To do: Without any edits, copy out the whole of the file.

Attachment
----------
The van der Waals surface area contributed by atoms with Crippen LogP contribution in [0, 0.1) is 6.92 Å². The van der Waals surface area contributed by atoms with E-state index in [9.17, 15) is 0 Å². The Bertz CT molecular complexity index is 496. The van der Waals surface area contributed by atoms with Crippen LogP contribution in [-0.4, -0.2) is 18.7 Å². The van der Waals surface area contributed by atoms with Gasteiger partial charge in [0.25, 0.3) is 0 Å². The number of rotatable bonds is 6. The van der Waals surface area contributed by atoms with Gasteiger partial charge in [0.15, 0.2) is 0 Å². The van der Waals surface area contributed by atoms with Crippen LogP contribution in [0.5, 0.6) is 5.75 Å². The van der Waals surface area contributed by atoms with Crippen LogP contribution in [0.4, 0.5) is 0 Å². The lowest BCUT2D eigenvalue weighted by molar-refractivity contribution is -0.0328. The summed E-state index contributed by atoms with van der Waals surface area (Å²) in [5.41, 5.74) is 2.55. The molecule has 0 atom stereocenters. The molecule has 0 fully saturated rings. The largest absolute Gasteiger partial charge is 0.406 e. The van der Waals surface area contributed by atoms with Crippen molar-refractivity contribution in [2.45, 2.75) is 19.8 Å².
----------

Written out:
The van der Waals surface area contributed by atoms with Crippen LogP contribution in [0, 0.1) is 6.92 Å². The van der Waals surface area contributed by atoms with E-state index in [9.17, 15) is 0 Å². The Bertz CT molecular complexity index is 496. The van der Waals surface area contributed by atoms with Crippen LogP contribution in [-0.4, -0.2) is 18.7 Å². The van der Waals surface area contributed by atoms with Gasteiger partial charge in [0.25, 0.3) is 0 Å². The number of rotatable bonds is 6. The van der Waals surface area contributed by atoms with Gasteiger partial charge in [0.15, 0.2) is 0 Å². The van der Waals surface area contributed by atoms with Crippen LogP contribution in [0.5, 0.6) is 5.75 Å². The van der Waals surface area contributed by atoms with Crippen LogP contribution in [0.4, 0.5) is 0 Å². The lowest BCUT2D eigenvalue weighted by molar-refractivity contribution is -0.0328. The summed E-state index contributed by atoms with van der Waals surface area (Å²) in [5.41, 5.74) is 2.55. The molecule has 0 atom stereocenters. The molecule has 0 fully saturated rings. The largest absolute Gasteiger partial charge is 0.406 e. The van der Waals surface area contributed by atoms with Crippen molar-refractivity contribution in [2.45, 2.75) is 19.8 Å².